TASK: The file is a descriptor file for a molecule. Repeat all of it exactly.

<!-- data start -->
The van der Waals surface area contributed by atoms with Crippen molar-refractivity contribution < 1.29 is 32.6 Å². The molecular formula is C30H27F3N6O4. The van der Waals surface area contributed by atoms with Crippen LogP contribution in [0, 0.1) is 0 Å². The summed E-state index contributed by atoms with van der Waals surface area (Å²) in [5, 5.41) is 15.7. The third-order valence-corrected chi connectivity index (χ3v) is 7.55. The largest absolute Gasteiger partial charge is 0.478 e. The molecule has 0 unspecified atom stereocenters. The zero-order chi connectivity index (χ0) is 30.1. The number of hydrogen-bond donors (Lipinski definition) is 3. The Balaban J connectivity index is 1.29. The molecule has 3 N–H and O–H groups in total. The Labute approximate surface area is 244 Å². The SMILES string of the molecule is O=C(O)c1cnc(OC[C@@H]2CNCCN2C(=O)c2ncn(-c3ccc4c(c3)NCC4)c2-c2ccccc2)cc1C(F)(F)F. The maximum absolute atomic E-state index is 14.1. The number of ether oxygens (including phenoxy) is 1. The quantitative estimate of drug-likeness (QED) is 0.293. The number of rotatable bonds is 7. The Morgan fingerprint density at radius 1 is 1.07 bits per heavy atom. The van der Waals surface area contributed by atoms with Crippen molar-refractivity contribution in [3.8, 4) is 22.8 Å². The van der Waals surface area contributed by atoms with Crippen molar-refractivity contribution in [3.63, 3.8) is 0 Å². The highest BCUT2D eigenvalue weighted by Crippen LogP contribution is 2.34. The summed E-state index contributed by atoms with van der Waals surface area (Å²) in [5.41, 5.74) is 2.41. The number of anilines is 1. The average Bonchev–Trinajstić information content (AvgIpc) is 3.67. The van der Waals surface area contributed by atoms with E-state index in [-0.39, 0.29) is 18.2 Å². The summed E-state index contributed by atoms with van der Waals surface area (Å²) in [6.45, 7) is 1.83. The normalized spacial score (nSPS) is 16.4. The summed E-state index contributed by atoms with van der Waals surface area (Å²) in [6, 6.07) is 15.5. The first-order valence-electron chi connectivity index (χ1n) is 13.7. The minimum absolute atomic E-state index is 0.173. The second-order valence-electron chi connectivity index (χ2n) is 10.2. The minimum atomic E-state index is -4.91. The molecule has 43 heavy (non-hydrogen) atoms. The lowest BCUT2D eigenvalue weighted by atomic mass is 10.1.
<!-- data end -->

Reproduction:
The van der Waals surface area contributed by atoms with Crippen molar-refractivity contribution < 1.29 is 32.6 Å². The molecular formula is C30H27F3N6O4. The van der Waals surface area contributed by atoms with Crippen LogP contribution in [0, 0.1) is 0 Å². The summed E-state index contributed by atoms with van der Waals surface area (Å²) in [5, 5.41) is 15.7. The third-order valence-corrected chi connectivity index (χ3v) is 7.55. The largest absolute Gasteiger partial charge is 0.478 e. The molecule has 0 unspecified atom stereocenters. The zero-order chi connectivity index (χ0) is 30.1. The number of hydrogen-bond donors (Lipinski definition) is 3. The Balaban J connectivity index is 1.29. The molecule has 3 N–H and O–H groups in total. The Labute approximate surface area is 244 Å². The SMILES string of the molecule is O=C(O)c1cnc(OC[C@@H]2CNCCN2C(=O)c2ncn(-c3ccc4c(c3)NCC4)c2-c2ccccc2)cc1C(F)(F)F. The maximum absolute atomic E-state index is 14.1. The number of ether oxygens (including phenoxy) is 1. The quantitative estimate of drug-likeness (QED) is 0.293. The number of rotatable bonds is 7. The Morgan fingerprint density at radius 1 is 1.07 bits per heavy atom. The van der Waals surface area contributed by atoms with Crippen molar-refractivity contribution in [3.8, 4) is 22.8 Å². The van der Waals surface area contributed by atoms with Crippen molar-refractivity contribution in [3.63, 3.8) is 0 Å². The highest BCUT2D eigenvalue weighted by Crippen LogP contribution is 2.34. The summed E-state index contributed by atoms with van der Waals surface area (Å²) in [5.41, 5.74) is 2.41. The number of anilines is 1. The average Bonchev–Trinajstić information content (AvgIpc) is 3.67. The van der Waals surface area contributed by atoms with E-state index in [-0.39, 0.29) is 18.2 Å². The summed E-state index contributed by atoms with van der Waals surface area (Å²) in [6.45, 7) is 1.83. The normalized spacial score (nSPS) is 16.4. The summed E-state index contributed by atoms with van der Waals surface area (Å²) in [6, 6.07) is 15.5. The first-order valence-electron chi connectivity index (χ1n) is 13.7. The minimum absolute atomic E-state index is 0.173. The second-order valence-electron chi connectivity index (χ2n) is 10.2. The minimum atomic E-state index is -4.91. The molecule has 43 heavy (non-hydrogen) atoms. The lowest BCUT2D eigenvalue weighted by atomic mass is 10.1.